Hinckley Pilot 35 History
Sparkman & Stephens unveiled the design for the first Pilot class in Yachting’s October 1945 issue. Aage Neilson, a freelance designer working with S&S at the time, drew the first Pilot class lines. In 1955 Hinckley purchased the design and created what was known as the “New Pilot” and “the ultimate in combining livability, seaworthiness and speed”. Constructed in wood, eight boats following these lines came off the production line, only one a yawl. Hinckley wanted to build the boat for the “out-and-out cruising man and long distant racer”.
In later years, around 1962, the dimensions were increased to 35’9″; DWL 25’0″; Beam 9’6″ Draft 5’0″ SA 554 sq. ft. and Displacement 13,000 lbs. The boats were now constructed in fiberglass and it was this design that became known as the Hinckley “Pilot 35” built exclusively by Henry R. Hinckley & Co. Of the 117 fiberglass Pilots built, 25 were yawls. Construction was top grade and included hand crafted furniture quality interiors made from Philippine mahogany with bronze fasteners. Some models had coal burning stoves to keep down below warm in the cold climate.
The “Custom” Pilot
Several layouts were offered for the interior space. The “custom” Pilot, of which there were only five built, has a raised cabin top (dog house) and a galley that runs the length of the starboard main cabin. Many options were offered to insure that the new owners would “love their….your Pilot almost as much as the Maine men who built her on the shores of the North Atlantic Ocean”.
TARA is one of the five “custom” Pilot 35’s. Built in 1964 she is the 25th fiberglass Pilot 35 built by Henry R. Hinckley and Co. in Southwest Harbor Maine. Her first owner sailed her for 15 years and gave her the name TARA after the film Gone with the Wind. Her second owner sailed her for 30 years, her 4th for 5 years and I have owned her since 2013. She has visited many ports on the eastern seaboard from the Chesapeake to Maine. Her former owners cruised with her heavily and she also participated in many regattas as her speed is legendary. In the 1990’s TARA went through a complete refit of her topsides, bottom and interior. In 2012 TARA was blessed with a new diesel engine.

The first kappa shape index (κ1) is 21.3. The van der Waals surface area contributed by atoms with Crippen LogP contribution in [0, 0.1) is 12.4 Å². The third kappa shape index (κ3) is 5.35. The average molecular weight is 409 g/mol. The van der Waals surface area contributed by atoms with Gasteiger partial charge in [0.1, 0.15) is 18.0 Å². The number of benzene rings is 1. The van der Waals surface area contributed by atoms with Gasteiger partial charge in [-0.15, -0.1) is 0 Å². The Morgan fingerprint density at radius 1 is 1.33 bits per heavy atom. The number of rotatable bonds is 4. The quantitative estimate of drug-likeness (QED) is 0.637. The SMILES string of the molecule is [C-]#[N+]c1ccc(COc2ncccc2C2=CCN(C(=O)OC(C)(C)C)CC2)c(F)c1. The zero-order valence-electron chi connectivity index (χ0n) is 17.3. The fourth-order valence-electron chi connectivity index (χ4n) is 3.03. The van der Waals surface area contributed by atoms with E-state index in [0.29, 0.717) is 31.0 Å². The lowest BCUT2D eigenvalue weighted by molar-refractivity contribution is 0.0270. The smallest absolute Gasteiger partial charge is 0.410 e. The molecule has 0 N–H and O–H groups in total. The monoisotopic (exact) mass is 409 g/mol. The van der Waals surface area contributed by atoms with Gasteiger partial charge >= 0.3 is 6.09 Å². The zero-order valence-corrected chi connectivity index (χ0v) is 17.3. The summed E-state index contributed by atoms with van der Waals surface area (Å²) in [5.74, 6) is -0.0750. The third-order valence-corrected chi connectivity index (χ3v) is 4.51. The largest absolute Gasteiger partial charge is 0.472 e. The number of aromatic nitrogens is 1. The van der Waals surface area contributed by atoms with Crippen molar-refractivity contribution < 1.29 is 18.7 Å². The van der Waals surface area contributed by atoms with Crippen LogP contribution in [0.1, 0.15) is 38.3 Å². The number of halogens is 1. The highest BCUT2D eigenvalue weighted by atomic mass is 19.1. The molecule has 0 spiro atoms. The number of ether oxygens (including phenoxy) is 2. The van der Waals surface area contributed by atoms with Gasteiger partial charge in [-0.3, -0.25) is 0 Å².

Currently TARA is a daily charter vessel taking passengers for two hour excursions from North Cove Marina in Battery Park City, to the Statue of Liberty. Since Tribeca Sailing has been in business she has had over 7,000 people cross her decks. If you pass by North Cove Marina in Brookfield Place you won’t have to look hard to find the prettiest girl in NY Harbor.
One fun note, her mast was pulled for replacement December 2014 where I found a 1921 silver dollar placed at the base for good luck. It was put back where I found it when her mast was re-stepped back in the spring of 2015.
2018 Update: Tara has just had a major refit of her toe rail. Jagger’s Boatworks just installed a new teak toe rail replacing the old rotting mahogany rail. I was sorry to see the beautiful mahogany rail go but mahogany is not the best choice for a marine environment and kept rotting away in sections. Dave Jagger’s found some old growth teak from the 1960’s which has a tighter grain then the teak available today. This tighter grain will allow this wood to last forever with proper care. Using Allwood MA, we gave the rail 9 coats of varnish. Allwood MA has excellent UV protection and will allow the varnish to last up to 5 years when it will be necessary to put two more coats to keep the shine. David Jagger is a true artist with wood and the end result is museum quality.
2019 Update: As my carpenter David Jaggers is retiring his business to Florida, I decided to have all the Mahogany trim replaced. This includes the forward hatch, main sliding hatch, propane locker, aft lazarette, forward handrails, doghouse handrails, cockpit locker handrails and both seat backs. You can imagine the amount of time and effort that went into this project. Just installing the seat backs took four people eight hours to install. Ten coats of Allwood-MA and the shine is a sight to behold. If you look at the seat backs you can see David Jaggers cut a single teak board in half to mirror each other on opposite sides. He is an artist with wood! As the original handrails were marked on the underside, I asked him to do the same with the teak replacements. Tara is one of a kind and has had the most extensive refit compared to all others.